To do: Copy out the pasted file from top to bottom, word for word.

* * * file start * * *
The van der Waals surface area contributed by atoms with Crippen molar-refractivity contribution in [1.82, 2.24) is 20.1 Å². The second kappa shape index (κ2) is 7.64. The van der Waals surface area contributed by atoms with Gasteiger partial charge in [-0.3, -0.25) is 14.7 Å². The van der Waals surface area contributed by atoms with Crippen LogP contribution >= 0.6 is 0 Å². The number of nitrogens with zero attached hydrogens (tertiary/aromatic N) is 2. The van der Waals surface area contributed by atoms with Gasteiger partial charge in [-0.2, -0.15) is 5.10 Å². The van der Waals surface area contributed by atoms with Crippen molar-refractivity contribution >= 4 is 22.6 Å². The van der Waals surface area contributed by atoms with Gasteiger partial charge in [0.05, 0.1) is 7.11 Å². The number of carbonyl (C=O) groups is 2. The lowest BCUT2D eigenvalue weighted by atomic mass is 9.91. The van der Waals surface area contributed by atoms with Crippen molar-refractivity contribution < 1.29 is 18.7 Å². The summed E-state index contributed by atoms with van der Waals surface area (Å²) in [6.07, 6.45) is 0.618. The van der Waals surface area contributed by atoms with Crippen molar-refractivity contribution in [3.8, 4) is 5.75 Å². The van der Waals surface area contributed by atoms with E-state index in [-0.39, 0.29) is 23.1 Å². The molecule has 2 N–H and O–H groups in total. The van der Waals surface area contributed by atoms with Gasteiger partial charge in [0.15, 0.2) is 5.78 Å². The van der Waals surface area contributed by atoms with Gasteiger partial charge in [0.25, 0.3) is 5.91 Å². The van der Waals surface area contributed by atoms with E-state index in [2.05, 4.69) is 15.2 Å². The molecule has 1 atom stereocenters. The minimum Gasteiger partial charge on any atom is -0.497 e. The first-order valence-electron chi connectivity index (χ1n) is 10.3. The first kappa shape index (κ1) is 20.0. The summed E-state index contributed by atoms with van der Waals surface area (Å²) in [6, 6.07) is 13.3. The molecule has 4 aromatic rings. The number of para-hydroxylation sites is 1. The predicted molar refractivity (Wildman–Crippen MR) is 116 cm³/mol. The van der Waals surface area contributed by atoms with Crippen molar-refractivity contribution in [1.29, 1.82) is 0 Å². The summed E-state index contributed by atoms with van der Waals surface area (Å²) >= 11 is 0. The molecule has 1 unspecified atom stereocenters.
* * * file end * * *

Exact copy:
The van der Waals surface area contributed by atoms with Crippen molar-refractivity contribution in [1.82, 2.24) is 20.1 Å². The second kappa shape index (κ2) is 7.64. The van der Waals surface area contributed by atoms with Gasteiger partial charge in [-0.3, -0.25) is 14.7 Å². The van der Waals surface area contributed by atoms with Crippen LogP contribution >= 0.6 is 0 Å². The number of nitrogens with zero attached hydrogens (tertiary/aromatic N) is 2. The van der Waals surface area contributed by atoms with Gasteiger partial charge in [-0.2, -0.15) is 5.10 Å². The van der Waals surface area contributed by atoms with Crippen molar-refractivity contribution >= 4 is 22.6 Å². The van der Waals surface area contributed by atoms with Gasteiger partial charge in [0.05, 0.1) is 7.11 Å². The number of carbonyl (C=O) groups is 2. The lowest BCUT2D eigenvalue weighted by atomic mass is 9.91. The van der Waals surface area contributed by atoms with Crippen molar-refractivity contribution < 1.29 is 18.7 Å². The summed E-state index contributed by atoms with van der Waals surface area (Å²) in [6.07, 6.45) is 0.618. The van der Waals surface area contributed by atoms with Crippen molar-refractivity contribution in [3.8, 4) is 5.75 Å². The van der Waals surface area contributed by atoms with E-state index in [-0.39, 0.29) is 23.1 Å². The molecule has 2 N–H and O–H groups in total. The van der Waals surface area contributed by atoms with Gasteiger partial charge in [0.15, 0.2) is 5.78 Å². The van der Waals surface area contributed by atoms with Gasteiger partial charge in [0.25, 0.3) is 5.91 Å². The van der Waals surface area contributed by atoms with E-state index in [2.05, 4.69) is 15.2 Å². The molecule has 1 atom stereocenters. The minimum Gasteiger partial charge on any atom is -0.497 e. The first-order valence-electron chi connectivity index (χ1n) is 10.3. The first kappa shape index (κ1) is 20.0. The summed E-state index contributed by atoms with van der Waals surface area (Å²) in [6, 6.07) is 13.3. The molecule has 4 aromatic rings. The number of para-hydroxylation sites is 1. The predicted molar refractivity (Wildman–Crippen MR) is 116 cm³/mol. The van der Waals surface area contributed by atoms with Crippen molar-refractivity contribution in [1.29, 1.82) is 0 Å². The summed E-state index contributed by atoms with van der Waals surface area (Å²) >= 11 is 0. The molecule has 1 unspecified atom stereocenters.